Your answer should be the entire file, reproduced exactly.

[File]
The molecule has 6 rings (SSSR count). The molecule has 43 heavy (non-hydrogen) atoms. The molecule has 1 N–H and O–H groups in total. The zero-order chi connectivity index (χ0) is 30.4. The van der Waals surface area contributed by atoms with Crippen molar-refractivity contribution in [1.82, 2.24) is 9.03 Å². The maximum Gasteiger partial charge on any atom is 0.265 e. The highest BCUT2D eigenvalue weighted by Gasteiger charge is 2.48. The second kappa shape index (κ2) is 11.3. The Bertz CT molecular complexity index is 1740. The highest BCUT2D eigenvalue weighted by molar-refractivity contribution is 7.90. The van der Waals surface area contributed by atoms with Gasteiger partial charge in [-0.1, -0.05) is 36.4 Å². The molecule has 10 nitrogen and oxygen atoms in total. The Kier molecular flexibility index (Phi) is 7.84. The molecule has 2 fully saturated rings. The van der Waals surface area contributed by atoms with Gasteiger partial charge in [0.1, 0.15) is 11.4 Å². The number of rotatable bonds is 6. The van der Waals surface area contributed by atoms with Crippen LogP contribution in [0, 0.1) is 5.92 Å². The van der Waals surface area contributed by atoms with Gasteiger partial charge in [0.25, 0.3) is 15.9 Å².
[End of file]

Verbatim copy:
The molecule has 6 rings (SSSR count). The molecule has 43 heavy (non-hydrogen) atoms. The molecule has 1 N–H and O–H groups in total. The zero-order chi connectivity index (χ0) is 30.4. The van der Waals surface area contributed by atoms with Crippen molar-refractivity contribution in [1.82, 2.24) is 9.03 Å². The maximum Gasteiger partial charge on any atom is 0.265 e. The highest BCUT2D eigenvalue weighted by Gasteiger charge is 2.48. The second kappa shape index (κ2) is 11.3. The Bertz CT molecular complexity index is 1740. The highest BCUT2D eigenvalue weighted by molar-refractivity contribution is 7.90. The van der Waals surface area contributed by atoms with Gasteiger partial charge in [-0.1, -0.05) is 36.4 Å². The molecule has 10 nitrogen and oxygen atoms in total. The Kier molecular flexibility index (Phi) is 7.84. The molecule has 2 fully saturated rings. The van der Waals surface area contributed by atoms with Gasteiger partial charge in [0.1, 0.15) is 11.4 Å². The number of rotatable bonds is 6. The van der Waals surface area contributed by atoms with Crippen LogP contribution in [0, 0.1) is 5.92 Å². The van der Waals surface area contributed by atoms with Gasteiger partial charge in [0.25, 0.3) is 15.9 Å².